Ms. Marvel Annual #1 Joe Caramagna (lettering), Stefano Caselli and Andres Mossa (cover), Jon Lam (artist), Msassyk (colorist), Magdalene Visaggio (writer) Marvel Comics July 3, 2019 “We’re living like refugees on a planet we barely know!” Super-Skrull shouts this at Ms. Marvel as she embiggens, meeting violence with violence despite just pages before asking for a
Ms. Marvel Annual #1
Joe Caramagna (lettering), Stefano Caselli and Andres Mossa (cover), Jon Lam (artist), Msassyk (colorist), Magdalene Visaggio (writer)
July 3, 2019
“We’re living like refugees on a planet we barely know!”
Super-Skrull shouts this at Ms. Marvel as she embiggens, meeting violence with violence despite just pages before asking for a “kinder, gentler Jersey City.”
Ms. Marvel Annual #1 by writer Magdalene Visaggio and artist Jon Lam is a nearly thirty-page one-shot that is part of the Acts of Evil event and unconnected to the ongoing story in Saladin Ahmed and Minkyu Jung’s The Magnificent Ms. Marvel. Visaggio’s dialogue critiques the physical violence typical of the genre while Lam’s artwork (with Msassyk’s colors) readily connects fists with faces.
In this issue, Kamala Khan… doesn’t look like Kamala Khan. When she first appears, four pages into the annual, her hair is cut above her shoulders (closer to concept art than any comic book appearance) and freckles are splashed across the bridge of her button nose. Her body is impossibly thin considering the fact that she does not shrink in this issue, and the colors, not done by series colorist Ian Herring, feel off. For the first half of the issue, Kamala only reads as a character of color when read against white characters like Bruno and Captain Hero (Super-Skrull’s shape-shifted superhero alter ego). In the latter half, especially at night, her complexion is inconsistent.
Also inconsistent? The issue’s politics. They’re liberal, but post-racial. Kamala Khan is a woman of color who has only on a handful of occasions been written by women of color (and never by a Muslim woman of color). There is a lack of reflexivity in her dialogue that suggests that race has nothing to do with her concept of justice. Responding to Super-Skrull/Captain Hero’s assertion that “justice shall prevail,” Kamala’s “I am very pro-justice” rings hollow. What does it even mean? What does it mean for a woman of color? For a daughter of immigrants? For a Muslim woman? For a superhero? For someone who exists at the intersections of these identities?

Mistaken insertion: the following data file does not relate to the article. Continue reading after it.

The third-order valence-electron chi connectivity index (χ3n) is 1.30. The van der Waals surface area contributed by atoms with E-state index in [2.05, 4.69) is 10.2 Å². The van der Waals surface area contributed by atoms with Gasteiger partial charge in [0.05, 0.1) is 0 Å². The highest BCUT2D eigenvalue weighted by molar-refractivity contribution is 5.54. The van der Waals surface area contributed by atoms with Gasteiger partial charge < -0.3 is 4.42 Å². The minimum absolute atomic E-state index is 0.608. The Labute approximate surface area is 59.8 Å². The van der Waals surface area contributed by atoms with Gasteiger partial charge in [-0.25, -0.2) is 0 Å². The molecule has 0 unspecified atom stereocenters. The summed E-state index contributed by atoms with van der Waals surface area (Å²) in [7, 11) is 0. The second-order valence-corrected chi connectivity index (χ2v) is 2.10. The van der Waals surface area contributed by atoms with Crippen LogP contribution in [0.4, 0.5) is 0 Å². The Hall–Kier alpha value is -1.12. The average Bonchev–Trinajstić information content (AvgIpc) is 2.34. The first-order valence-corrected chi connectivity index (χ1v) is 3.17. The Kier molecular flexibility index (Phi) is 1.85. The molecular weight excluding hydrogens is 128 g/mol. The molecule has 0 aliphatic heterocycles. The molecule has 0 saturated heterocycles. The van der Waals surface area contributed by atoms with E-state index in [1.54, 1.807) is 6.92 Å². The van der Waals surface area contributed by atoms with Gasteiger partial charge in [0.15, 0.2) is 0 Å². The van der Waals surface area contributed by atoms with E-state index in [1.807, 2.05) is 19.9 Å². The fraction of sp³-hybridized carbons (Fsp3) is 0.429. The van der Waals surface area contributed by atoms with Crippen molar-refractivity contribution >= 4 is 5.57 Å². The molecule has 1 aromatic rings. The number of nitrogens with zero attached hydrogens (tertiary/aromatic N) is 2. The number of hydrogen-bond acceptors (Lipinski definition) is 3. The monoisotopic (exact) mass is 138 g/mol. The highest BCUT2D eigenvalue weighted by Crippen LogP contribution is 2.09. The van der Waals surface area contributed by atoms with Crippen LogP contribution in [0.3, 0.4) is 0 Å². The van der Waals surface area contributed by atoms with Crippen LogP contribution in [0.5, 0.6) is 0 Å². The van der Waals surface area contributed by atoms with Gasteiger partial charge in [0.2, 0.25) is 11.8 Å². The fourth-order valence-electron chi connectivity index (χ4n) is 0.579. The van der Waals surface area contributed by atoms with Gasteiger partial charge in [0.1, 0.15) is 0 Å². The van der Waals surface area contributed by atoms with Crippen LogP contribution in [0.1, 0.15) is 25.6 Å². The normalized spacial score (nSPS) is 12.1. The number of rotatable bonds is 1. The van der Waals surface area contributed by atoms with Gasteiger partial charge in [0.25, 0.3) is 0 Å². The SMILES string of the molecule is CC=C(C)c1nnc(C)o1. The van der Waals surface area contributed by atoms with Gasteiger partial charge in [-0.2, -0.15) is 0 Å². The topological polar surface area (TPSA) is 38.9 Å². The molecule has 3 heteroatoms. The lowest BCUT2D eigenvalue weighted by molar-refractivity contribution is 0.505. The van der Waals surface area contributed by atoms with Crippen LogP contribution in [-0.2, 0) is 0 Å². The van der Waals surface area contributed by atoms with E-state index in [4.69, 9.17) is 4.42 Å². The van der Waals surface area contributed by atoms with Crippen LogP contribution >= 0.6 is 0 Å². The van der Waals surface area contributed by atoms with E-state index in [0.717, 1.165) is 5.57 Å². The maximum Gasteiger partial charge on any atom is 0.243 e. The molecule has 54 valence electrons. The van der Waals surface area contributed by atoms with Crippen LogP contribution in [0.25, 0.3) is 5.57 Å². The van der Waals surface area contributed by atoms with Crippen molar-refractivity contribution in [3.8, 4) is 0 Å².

What does it mean for a refugee like (or, perhaps, refugee-like) Super-Skrull?
For Captain Hero, justice means beating up villains. The diegetic press likens him to a “new Punisher,” although there is no evidence that he has killed anyone, and the comparison feels out of place in an all-ages book like Ms. Marvel. And Kamala lets him get away with it. Halfway through the issue, she’s sitting at home, on the couch, following a two-page spread about Captain Hero hospitalizing “major villains” (most of whom I couldn’t name despite having read every single issue of Ms. Marvel). Another page flip, and Kamala is facing off against Shabang, who appears to be a Black woman with pink hair.
After embiggening her fist and punching Shabang into a wall, Kamala says, “Didn’t you ever learn it’s not polite to punch teenage girls?” Then, “Your mom did a real number on you, Shabang, didn’t she?” Shabang looks as much like a teenager as Kamala does. Kamala punches folks all the time. Two women of color duking it out is only progressive if your politics are post-race, when representation is the bottom line. The creative team segues quickly from this fight to one between Ms. Marvel and Super-Skrull, who has been trying to goad her into a fight by masquerading as a “good (white) guy” for most of the issue.
Kamala says to him, “Now, will you chill for a minute? I don’t even know why you’re here, and beating up strange aliens isn’t usually my jam.” To which Super-Skrull replies, “‘Jam’?! Is the destruction of my people’s ancestral home some sort of frolic to you? We’re living like refugees on a planet we barely know!” Then, he states his intention to destroy Earth at which point refugees in this narrative are cemented as violent, destructive (alien) beings intent not on justice (because, as Kamala says, “this isn’t how justice works”), not even on survival, but on revenge. This rhetoric has no place in the first comic book to feature a Muslim-American woman as its title character, especially not at a time when a significant number of refugees moving across our planet are from Muslim-majority countries.
Post-racial politics further appear when Kamala asks Super-Skrull to look to the future. She says, “…the past is the past. And the future… that’s something everyone has to make together,” as though injustice in the past has little to no bearing on the future. Telling a character likened to a refugee that their past, and by extension their home, isn’t coming back, is, at best, short-sighted, and, at worst, rhetoric used against marginalized groups whose very existence constitutes a “problem” for those in/with power.
On power, Visaggio and Lam take the superpowered violence endemic to the superhero genre literally. Violence, for this creative team, manifests as punches and kicks. It isn’t the violence of losing one’s home. Superhero comics can superficially be about punching, and sometimes they’re just wholly about punching, but they can also be about punching up. Ms. Marvel has, for the last five years, asked the question of what Jersey City, the United States, the world could look like if power was distributed more equitably and answered with a Kamala Khan unlike the one who appears in Ms. Marvel Annual #1.2 comments